To properly assemble the steering stem, you should:

1. Load upper and lower bearings with a good moly grease. Smear grease on inner bearing races, and smear some into the dust cups to make a good seal.

2. Take lower triple tree, with bearing attached, and insert it into steering head. Insert the upper bearing into stem.

3. Smear threads on steering stem with motor oil.

4. install lower adjusting nut. Tighten to 30 ft-lbs with a good torque wrench.

5. Move the triple tree back and forth, from stop to stop, 8 or 10 times.

6. Loosen bottom adjusting nut, and re-tighten to 100 inch-lbs. move the tree from stop to stop 10 times, and re-torque the lower adjusting nut. Repeat this a few times, until the nut no longer moves between tries.

7. Place a brand new stem washer on the adjusting nut, so that the pre-bent tabs go in the slots on the nut. Screw on the top adjusting nut slightly finger tight, then carefully tighten using your fingers only, until the tabs on the washer line up with the slots on the top adjusting nut. Bend the tabs up. Install the forks, now according to the manual, but do not install the top nut. Leave the lower pinch bolts tightened, and remove the upper triple tree.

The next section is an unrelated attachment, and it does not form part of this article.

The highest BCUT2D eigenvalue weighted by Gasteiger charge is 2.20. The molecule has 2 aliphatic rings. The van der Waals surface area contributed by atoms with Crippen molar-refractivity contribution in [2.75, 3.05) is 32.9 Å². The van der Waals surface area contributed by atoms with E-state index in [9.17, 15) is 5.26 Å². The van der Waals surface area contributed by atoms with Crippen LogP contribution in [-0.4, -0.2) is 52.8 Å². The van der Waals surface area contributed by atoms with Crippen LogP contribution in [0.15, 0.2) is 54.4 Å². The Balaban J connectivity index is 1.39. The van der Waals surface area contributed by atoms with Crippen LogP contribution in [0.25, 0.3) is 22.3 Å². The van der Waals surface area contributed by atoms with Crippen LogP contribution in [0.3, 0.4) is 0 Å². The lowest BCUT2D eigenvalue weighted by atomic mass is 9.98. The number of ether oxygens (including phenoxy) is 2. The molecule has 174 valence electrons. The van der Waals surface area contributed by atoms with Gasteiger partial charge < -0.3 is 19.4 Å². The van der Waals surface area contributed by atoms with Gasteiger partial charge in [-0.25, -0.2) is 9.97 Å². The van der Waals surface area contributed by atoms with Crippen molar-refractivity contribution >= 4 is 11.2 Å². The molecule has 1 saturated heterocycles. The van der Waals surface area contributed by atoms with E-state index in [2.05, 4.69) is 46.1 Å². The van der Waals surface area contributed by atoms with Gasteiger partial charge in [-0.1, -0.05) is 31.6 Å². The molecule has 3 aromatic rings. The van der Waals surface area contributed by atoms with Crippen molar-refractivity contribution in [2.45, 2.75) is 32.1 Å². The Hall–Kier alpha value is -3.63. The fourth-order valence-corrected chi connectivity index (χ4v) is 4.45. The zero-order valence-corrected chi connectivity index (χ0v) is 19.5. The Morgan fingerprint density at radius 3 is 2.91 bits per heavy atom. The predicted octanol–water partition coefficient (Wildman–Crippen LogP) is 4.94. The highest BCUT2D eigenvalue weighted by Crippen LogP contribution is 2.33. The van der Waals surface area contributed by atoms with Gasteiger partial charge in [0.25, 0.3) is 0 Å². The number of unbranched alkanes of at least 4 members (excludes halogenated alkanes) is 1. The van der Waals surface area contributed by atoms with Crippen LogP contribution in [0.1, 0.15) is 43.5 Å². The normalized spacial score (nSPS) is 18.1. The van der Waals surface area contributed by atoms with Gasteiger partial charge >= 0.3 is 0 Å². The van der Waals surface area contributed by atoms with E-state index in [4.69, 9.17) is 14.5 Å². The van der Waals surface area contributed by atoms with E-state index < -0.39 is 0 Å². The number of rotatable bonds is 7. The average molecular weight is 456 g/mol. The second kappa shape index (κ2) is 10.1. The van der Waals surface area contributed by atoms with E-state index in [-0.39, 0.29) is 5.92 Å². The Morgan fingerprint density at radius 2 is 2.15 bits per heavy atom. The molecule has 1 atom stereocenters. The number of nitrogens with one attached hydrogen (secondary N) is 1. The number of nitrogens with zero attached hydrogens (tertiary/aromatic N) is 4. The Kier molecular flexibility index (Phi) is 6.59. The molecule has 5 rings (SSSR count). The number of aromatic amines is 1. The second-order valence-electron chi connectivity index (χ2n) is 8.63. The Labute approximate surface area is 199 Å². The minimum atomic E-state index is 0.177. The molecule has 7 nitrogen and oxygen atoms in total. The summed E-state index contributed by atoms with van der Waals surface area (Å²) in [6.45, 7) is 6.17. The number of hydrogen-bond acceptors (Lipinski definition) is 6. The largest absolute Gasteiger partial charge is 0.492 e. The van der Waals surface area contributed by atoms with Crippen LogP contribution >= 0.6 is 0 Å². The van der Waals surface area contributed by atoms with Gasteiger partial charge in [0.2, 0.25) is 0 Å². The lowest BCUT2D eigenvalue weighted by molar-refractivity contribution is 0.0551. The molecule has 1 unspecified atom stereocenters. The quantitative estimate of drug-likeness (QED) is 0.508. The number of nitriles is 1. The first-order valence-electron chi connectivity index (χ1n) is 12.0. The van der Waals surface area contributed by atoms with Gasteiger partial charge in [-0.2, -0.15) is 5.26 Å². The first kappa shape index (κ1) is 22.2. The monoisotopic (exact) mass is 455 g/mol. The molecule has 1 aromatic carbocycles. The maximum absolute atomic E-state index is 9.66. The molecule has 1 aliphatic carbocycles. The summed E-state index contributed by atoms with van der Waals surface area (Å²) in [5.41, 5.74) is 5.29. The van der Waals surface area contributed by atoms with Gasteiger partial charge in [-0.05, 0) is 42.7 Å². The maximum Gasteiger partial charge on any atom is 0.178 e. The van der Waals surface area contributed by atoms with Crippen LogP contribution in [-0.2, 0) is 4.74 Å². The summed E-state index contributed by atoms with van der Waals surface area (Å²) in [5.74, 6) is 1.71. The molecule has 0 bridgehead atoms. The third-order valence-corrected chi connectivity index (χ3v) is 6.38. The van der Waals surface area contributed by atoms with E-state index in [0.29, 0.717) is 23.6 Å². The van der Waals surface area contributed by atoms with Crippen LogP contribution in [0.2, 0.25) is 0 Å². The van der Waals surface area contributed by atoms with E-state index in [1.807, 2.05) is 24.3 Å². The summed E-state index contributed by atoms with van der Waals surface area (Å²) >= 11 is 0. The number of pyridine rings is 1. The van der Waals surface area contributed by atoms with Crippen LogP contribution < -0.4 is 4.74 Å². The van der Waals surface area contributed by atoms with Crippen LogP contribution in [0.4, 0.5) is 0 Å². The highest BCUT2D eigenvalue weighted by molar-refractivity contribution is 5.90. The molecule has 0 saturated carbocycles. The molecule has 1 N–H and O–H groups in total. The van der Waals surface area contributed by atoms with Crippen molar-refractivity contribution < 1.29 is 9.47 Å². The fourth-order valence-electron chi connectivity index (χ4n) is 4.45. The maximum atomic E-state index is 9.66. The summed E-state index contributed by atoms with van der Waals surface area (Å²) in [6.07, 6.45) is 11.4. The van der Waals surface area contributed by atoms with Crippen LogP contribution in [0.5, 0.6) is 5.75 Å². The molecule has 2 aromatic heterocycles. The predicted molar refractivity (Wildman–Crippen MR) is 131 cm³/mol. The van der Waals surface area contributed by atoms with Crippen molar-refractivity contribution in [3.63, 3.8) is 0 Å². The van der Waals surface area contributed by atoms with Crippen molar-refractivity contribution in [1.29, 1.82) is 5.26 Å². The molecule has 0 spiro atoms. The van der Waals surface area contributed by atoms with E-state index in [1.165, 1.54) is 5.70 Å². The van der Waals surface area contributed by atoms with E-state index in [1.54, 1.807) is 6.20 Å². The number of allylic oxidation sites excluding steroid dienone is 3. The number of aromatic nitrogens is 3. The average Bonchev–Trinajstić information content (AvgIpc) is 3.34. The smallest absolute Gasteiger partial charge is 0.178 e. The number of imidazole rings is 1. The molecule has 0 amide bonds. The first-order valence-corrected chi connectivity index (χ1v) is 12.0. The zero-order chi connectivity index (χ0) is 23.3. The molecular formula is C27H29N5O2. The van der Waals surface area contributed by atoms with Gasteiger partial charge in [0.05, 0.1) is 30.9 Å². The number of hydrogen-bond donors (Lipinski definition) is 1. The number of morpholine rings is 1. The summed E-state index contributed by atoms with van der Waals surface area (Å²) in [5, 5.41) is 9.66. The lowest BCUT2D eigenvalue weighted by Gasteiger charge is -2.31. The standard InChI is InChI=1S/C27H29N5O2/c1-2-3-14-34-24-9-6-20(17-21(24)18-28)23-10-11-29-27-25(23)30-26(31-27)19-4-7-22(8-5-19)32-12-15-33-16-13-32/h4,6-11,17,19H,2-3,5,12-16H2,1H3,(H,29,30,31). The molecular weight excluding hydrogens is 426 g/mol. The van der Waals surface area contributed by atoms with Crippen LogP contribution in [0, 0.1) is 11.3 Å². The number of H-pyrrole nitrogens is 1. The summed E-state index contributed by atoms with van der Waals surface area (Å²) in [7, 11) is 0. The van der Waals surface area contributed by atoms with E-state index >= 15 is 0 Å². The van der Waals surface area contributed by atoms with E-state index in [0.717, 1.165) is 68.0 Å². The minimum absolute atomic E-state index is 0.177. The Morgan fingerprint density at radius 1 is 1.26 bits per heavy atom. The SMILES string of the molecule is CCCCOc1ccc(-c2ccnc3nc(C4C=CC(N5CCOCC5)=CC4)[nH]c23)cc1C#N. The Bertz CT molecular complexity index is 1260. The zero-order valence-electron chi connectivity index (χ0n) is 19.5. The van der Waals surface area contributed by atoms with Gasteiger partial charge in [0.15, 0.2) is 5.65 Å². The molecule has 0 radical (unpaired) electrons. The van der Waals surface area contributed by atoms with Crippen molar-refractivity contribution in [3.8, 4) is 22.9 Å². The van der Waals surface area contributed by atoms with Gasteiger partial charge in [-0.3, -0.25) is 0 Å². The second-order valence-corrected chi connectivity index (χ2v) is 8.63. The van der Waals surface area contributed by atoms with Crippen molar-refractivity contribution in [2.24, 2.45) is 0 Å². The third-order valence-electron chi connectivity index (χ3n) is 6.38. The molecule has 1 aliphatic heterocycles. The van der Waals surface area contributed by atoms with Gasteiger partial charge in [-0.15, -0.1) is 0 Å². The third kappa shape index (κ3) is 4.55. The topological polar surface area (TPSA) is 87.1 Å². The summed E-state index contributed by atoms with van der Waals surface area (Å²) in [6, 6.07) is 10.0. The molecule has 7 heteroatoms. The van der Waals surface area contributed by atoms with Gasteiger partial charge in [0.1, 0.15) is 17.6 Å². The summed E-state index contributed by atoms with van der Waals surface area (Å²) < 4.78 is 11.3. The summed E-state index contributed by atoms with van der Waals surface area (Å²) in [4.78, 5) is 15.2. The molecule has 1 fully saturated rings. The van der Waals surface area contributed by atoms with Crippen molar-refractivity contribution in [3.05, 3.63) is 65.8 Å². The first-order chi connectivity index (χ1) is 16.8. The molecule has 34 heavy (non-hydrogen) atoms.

8. Using a spring scale graduated from 1lb to 5lbs, and a string - hook the string around the top of the fork tube, and pull at a right angle to fork. It should read about 1.25 - 2.5 pounds. If it is less, then tighten the lower adjusting nut a bit. If it is more, then loosen and re-tighten the adjusting nut. It is best to use a torque wrench for this, and increase or decrease by five inch-pounds each try, until you get it perfect. BE VERY CAREFUL NOT TO OVER_TIGHTEN THE TOP ADJUSTING NUT, or you'll have to get another tabbed washer in order to get the stem right. Finger tight only!